Key highlights from Google I/O 2016 - Google Assistant, Home, Allo and Duo
On Thursday morning, Google CEO Sundar Pichai, officially kicked off Google I/O 2016, the company's annual developer conference at Shoreline Ampitheatre in Mountain View, California. Sundar remarked how times have changed since Google's first developer conference 10 years ago and also since Google was founded 17 years ago by Larry Page and Sergey Brin.
In the early days of the world wide web about 300 million people would connect to the internet through desktop machines. That number today has crossed 3 billion, with the majority using mobile devices as their primary way to get information and for a variety of other activities. Sundar noted,
We live in exciting times and it truly is the era of mobile phones. 50% of Google's queries come from mobile phones. Out of that, 1 in 5 queries from the US are voice queries.
Image credit- Google
Sundar also noted that as the mobile phone has become the remote control for our daily lives, Google’s mission “to organise the world’s information and make it universally accessible and useful” is truer and more important than ever before. For the past few years the company has been trying to dramatically improve the quality of voice recognition, image recognition and computer vision by leveraging the power of artificial intelligence (AI), machine learning and other technologies. Google seems to have cracked this with Google Assistant.
The Google assistant
With an estimated marketshare of over 85% and high accuracy rates, Google is currently the preferred search engine worldwide. But by utilising machine learning and artificial intelligence—specifically, areas like natural language processing, voice recognition and translation, Google aims to take this one step further with Google Assistant. Sundar Pichai described it this way,
Think of it as building a personal Google for everyone that is truly conversational. It’s a Google for you, by you.
Google noticed that as people were increasingly interacting naturally with Google, they weren’t just looking for the world’s information but actually expecting Google to help them with their daily tasks. So with Google Assistant, the search giant aims to have an ongoing two-way dialogue between the user and Google that will help people get things done. Google gave the audience a preview of two new products where users would soon be able to draw on the Google assistant.
Positioned as a voice-activated product that brings the Google assistant into homes, Google Home lets users enjoy entertainment, manage everyday tasks, and get answers from Google—all using conversational speech.
With customisable bases in different colours and materials, Google Home is being designed to fit into different home environments. The product is expected to be released later this year.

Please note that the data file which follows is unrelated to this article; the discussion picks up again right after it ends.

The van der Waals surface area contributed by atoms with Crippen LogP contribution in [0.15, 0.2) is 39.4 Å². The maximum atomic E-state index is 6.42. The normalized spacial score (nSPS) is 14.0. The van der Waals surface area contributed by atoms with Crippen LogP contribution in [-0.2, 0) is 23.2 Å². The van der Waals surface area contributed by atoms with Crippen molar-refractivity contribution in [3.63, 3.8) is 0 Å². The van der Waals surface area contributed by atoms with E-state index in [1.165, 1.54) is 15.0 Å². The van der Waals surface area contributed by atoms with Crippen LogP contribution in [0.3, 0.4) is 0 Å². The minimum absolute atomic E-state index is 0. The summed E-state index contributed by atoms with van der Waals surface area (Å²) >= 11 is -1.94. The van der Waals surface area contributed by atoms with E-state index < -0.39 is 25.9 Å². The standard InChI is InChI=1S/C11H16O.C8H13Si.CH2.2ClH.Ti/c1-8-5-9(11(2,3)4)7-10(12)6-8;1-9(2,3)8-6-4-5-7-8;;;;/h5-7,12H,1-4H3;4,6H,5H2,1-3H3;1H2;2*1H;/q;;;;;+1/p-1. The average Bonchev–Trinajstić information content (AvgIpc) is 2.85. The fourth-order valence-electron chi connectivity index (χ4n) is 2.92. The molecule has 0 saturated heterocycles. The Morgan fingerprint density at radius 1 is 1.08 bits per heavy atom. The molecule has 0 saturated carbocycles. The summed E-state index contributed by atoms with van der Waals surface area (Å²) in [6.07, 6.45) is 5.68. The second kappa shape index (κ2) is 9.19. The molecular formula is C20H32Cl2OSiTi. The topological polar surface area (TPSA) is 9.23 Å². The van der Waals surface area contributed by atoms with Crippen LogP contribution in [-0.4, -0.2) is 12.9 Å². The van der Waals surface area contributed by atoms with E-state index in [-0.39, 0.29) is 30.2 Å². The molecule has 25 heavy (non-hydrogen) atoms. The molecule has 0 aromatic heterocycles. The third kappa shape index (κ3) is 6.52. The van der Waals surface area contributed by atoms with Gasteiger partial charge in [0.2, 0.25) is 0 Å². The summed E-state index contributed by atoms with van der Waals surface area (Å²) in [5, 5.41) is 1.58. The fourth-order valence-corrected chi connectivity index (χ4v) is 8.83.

Because of the stark similarities in many aspects, Google Home will likely be competing with Amazon's Echo, which already has a headstart in the market. Google though aims to stand out with additional features such as ability to sync audio playback to multiple devices and the ability to keep up with complex conversational voice commands.
Smart messaging with Allo
Allo is a smart messaging app that aims to make conversations easier, more expressive and help users get things done. It does this through deeply integrated machine learning through Google Assistant. Allo is based on phone numbers, so users can get in touch with anyone in their phonebook.
Allo has Smart Reply built in (similar to Inbox), so users can respond to messages without typing a single word for many use cases. The app also learns user behaviour overtime and will show suggestions based on the user's persona. For example, it will learn whether you’re more of a “haha” vs “lol” kind of person. The more you use Allo the more “you” the suggestions will become.
Allo also comes with fun ways to make chats more expressive, including emojis, stickers, and the ability to get creative with photos. Another interesting feature that was demoed on stage was - 'Whisper Shout' which lets users enlarge or shorten a word or emoji, by moving a slider up or down, in order to better convey tone.
Gif credit- Google blog
For the privacy conscious, there is also an 'Incognito mode' that provides end-to-end encryption, discreet notifications, and message expiration features.
It will be interesting to see how the other popular instant messaging apps like Whatsapp, Line and Telegram are affected by Allo, which provides many interesting value propositions.
One-to-one video calling with Duo
Google also announced Duo, a companion app for one-to-one video calling that lets users reach out to anyone in their phonebook. Duo includes a feature titled 'Knock Knock', which shows users a live video preview of the caller before they pick up the call. Once users answer the call, the app will seamlessly transition users right into the call.
To be launched on Android or iOS, Duo calls will be in crisp HD video (up to 720p) and audio; and for privacy reasons all calls will be end-to-end encrypted. In the official blog post the Google team also mentions,
We’ve optimized Duo to work well even on spotty networks, so if bandwidth is limited it gracefully adjusts quality so you’re still able to connect. We also seamlessly transition calls between cellular and Wi-Fi, so you don’t need to worry about what network you’re on.
For more details visit- Google I/O 2016